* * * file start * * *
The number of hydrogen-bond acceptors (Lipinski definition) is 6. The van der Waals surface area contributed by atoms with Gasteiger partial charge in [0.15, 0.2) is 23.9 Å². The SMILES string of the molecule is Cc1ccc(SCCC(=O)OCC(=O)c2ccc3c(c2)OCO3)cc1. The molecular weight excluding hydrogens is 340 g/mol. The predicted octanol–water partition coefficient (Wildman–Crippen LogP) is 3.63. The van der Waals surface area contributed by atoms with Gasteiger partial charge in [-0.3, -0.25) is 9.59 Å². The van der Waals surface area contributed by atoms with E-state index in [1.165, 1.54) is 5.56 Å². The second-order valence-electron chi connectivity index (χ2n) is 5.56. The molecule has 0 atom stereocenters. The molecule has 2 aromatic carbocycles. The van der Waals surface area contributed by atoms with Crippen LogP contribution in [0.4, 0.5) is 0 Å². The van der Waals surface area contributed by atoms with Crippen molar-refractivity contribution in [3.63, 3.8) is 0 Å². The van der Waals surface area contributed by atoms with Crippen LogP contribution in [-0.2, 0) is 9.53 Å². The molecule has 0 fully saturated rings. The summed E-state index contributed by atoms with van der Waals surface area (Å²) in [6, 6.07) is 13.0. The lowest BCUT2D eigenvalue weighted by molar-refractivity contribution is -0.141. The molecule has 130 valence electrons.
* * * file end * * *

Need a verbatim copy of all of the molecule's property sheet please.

The number of hydrogen-bond acceptors (Lipinski definition) is 6. The van der Waals surface area contributed by atoms with Gasteiger partial charge in [0.15, 0.2) is 23.9 Å². The SMILES string of the molecule is Cc1ccc(SCCC(=O)OCC(=O)c2ccc3c(c2)OCO3)cc1. The molecular weight excluding hydrogens is 340 g/mol. The predicted octanol–water partition coefficient (Wildman–Crippen LogP) is 3.63. The van der Waals surface area contributed by atoms with Gasteiger partial charge in [-0.3, -0.25) is 9.59 Å². The van der Waals surface area contributed by atoms with E-state index in [1.165, 1.54) is 5.56 Å². The second-order valence-electron chi connectivity index (χ2n) is 5.56. The molecule has 0 atom stereocenters. The molecule has 2 aromatic carbocycles. The van der Waals surface area contributed by atoms with Crippen LogP contribution in [0.4, 0.5) is 0 Å². The van der Waals surface area contributed by atoms with Crippen molar-refractivity contribution in [3.63, 3.8) is 0 Å². The van der Waals surface area contributed by atoms with Crippen LogP contribution in [-0.2, 0) is 9.53 Å². The molecule has 0 fully saturated rings. The summed E-state index contributed by atoms with van der Waals surface area (Å²) in [6, 6.07) is 13.0. The lowest BCUT2D eigenvalue weighted by molar-refractivity contribution is -0.141. The molecule has 130 valence electrons.